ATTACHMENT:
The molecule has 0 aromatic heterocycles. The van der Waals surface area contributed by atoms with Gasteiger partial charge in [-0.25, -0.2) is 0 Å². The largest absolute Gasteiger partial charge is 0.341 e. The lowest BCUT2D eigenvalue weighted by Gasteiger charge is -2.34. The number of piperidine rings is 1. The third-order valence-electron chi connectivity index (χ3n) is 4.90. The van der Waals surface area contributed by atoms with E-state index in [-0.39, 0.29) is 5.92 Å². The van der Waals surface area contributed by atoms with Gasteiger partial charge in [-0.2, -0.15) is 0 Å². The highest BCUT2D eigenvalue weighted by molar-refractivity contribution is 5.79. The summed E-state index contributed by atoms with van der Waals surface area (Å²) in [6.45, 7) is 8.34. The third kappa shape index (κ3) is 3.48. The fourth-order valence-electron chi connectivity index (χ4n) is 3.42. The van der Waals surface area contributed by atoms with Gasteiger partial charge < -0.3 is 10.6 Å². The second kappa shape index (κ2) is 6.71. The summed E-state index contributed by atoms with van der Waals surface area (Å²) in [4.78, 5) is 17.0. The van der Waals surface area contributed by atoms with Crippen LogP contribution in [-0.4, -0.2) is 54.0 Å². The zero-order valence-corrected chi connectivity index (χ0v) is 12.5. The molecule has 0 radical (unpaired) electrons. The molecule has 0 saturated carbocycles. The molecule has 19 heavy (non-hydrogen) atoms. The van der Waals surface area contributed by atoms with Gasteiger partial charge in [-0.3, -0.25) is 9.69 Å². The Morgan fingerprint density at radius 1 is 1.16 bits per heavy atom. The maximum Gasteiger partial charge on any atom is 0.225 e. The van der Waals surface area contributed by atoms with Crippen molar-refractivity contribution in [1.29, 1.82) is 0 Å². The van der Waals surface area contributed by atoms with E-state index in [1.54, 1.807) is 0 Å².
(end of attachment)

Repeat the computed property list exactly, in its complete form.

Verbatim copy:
The molecule has 0 aromatic heterocycles. The van der Waals surface area contributed by atoms with Gasteiger partial charge in [-0.25, -0.2) is 0 Å². The largest absolute Gasteiger partial charge is 0.341 e. The lowest BCUT2D eigenvalue weighted by Gasteiger charge is -2.34. The number of piperidine rings is 1. The third-order valence-electron chi connectivity index (χ3n) is 4.90. The van der Waals surface area contributed by atoms with E-state index in [-0.39, 0.29) is 5.92 Å². The van der Waals surface area contributed by atoms with Gasteiger partial charge in [-0.2, -0.15) is 0 Å². The highest BCUT2D eigenvalue weighted by molar-refractivity contribution is 5.79. The summed E-state index contributed by atoms with van der Waals surface area (Å²) in [6.45, 7) is 8.34. The third kappa shape index (κ3) is 3.48. The fourth-order valence-electron chi connectivity index (χ4n) is 3.42. The van der Waals surface area contributed by atoms with Gasteiger partial charge < -0.3 is 10.6 Å². The second kappa shape index (κ2) is 6.71. The summed E-state index contributed by atoms with van der Waals surface area (Å²) in [4.78, 5) is 17.0. The van der Waals surface area contributed by atoms with Crippen LogP contribution in [-0.4, -0.2) is 54.0 Å². The zero-order valence-corrected chi connectivity index (χ0v) is 12.5. The molecule has 0 radical (unpaired) electrons. The molecule has 0 saturated carbocycles. The molecule has 19 heavy (non-hydrogen) atoms. The van der Waals surface area contributed by atoms with Gasteiger partial charge in [-0.3, -0.25) is 9.69 Å². The Morgan fingerprint density at radius 1 is 1.16 bits per heavy atom. The maximum Gasteiger partial charge on any atom is 0.225 e. The van der Waals surface area contributed by atoms with Crippen molar-refractivity contribution in [1.29, 1.82) is 0 Å². The van der Waals surface area contributed by atoms with E-state index in [1.54, 1.807) is 0 Å².